POSITION 3. Class three bite. Class three bites have a low resting tongue position usually in the lower vault. The low tongue position is usually caused by obstruction of the nasal airways and mouth breathing. Tonsils, adenoids, deviated septums, polyps, and other nasal constrictions are usually present. The child usually breathes through the mouth. The tongue assumes a low tongue position with the lateral and forward resting position in the lower arch only. There is no force vertically except sometimes downward, which can produce a larger chin area. The maxillary arch has no resting force where the teeth grow with anterior cranium force only. It still can reach a near-normal A-P growth. The resting tongue force on the mandible, however, is usually forward and lateral, which produces the larger vault, depending on the resting force and swallowing force values. There are usually three swallowing positions when a child has a class three bite. The child can have a class one swallow, an anterior tongue thrust swallow, or a low tongue force swallow, with the tongue putting more pressure on the lower anterior teeth.
How can a dentist correct over closed bites and treat otitis media? There is a noninvasive dental procedure that will correct the problem, change the resting tongue position from lateral tongue splinting to normal class one resting position, create a class one growth, and maybe help prevent a temperal mandibular dysfunction problem when the child matures.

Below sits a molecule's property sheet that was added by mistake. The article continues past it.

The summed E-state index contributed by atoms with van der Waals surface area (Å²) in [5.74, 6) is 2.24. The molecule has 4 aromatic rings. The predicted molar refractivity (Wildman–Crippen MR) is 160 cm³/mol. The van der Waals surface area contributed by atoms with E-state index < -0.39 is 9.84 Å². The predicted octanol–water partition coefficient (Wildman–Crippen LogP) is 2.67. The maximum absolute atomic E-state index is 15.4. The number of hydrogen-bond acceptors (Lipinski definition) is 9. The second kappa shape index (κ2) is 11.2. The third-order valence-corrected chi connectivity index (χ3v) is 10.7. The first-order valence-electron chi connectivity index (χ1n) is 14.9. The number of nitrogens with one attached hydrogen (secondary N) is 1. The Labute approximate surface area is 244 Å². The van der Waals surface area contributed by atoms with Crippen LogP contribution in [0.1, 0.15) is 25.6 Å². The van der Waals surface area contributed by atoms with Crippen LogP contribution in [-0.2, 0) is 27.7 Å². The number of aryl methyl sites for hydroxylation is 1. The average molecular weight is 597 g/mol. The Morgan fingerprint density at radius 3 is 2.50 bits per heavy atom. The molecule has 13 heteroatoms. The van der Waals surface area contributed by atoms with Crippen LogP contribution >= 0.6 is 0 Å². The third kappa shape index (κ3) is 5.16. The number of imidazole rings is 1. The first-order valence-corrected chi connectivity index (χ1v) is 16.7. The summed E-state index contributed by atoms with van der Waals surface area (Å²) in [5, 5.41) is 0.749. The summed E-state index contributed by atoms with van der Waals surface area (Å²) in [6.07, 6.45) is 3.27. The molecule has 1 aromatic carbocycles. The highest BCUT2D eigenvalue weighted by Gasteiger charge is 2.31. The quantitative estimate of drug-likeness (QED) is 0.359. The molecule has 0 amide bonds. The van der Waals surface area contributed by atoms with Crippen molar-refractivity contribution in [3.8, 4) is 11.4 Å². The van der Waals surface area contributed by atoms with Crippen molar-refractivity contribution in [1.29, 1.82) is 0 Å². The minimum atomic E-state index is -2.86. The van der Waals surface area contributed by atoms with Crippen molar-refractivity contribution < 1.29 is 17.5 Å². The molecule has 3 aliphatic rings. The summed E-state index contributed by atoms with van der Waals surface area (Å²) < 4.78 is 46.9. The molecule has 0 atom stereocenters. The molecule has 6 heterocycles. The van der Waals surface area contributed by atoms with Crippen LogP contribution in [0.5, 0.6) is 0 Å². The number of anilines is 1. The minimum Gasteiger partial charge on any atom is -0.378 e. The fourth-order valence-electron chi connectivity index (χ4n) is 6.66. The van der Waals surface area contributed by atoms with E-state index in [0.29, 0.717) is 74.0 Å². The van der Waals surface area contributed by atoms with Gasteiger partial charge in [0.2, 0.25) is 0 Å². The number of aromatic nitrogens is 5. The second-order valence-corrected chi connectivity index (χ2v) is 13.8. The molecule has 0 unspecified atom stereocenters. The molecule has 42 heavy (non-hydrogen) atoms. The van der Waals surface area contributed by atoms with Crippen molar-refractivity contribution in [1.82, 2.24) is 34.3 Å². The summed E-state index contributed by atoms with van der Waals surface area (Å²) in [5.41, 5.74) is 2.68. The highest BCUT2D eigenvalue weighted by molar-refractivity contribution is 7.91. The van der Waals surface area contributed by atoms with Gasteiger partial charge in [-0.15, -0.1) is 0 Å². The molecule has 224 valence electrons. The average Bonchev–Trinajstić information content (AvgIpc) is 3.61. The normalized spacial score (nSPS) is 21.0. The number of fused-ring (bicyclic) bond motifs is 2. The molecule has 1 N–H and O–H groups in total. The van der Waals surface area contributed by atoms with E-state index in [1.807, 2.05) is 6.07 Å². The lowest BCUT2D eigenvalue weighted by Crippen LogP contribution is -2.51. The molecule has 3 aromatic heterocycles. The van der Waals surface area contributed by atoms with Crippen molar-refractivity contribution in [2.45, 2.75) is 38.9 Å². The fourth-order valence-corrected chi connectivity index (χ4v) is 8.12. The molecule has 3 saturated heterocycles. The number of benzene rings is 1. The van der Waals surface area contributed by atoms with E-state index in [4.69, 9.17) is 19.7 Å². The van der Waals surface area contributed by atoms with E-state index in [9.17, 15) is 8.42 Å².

In 1985, I discovered a procedure to correct these resting tongue growth problems in an over closed child 3 to 12 years old. The procedure is called “ Vertical dimension, Vertical Crown Buildups.” The correction is done by putting composite overlay crowns on the mandibular primary 1st and 2nd molars, using a Tofflemire matrix. This raises the height of the mandibular molars to a normal class one resting position. It places the tongue into the bisecting tongue class one rest position. Best of all, it enables the permanent 1st molar to erupt to a normal class one position. But the best thing is that it will also correct otitis media in 24 to 48 hours. It not only corrects the resting tongue position but is the start of a normal vertical anterior resting pressure with the tongue, which will change the growth pattern to a class one growth.
How to find if a young child is over closed
There are three ways that a dentist can observe a closed bite on a very young child. First, check the anterior overbite.
1. If a dentist can only see a large amount (half) or full amount of anterior maxillary overlap, and cannot see much or none of the lower anterior teeth the child is over closed.
2 Check the primary maxillary cuspid position and wear. If the cuspid is worn the child is most likely developing a class two-bite. Check to see if they already have a class two-bite, or if the rest of the maxillary teeth are worn.
3. Have them swallow and observe the position of their tongue, or if they are not closing when they are swallowing. Many children who are developing a class-two bite will put pressure on the upper anterior teeth, and it will be noticeable.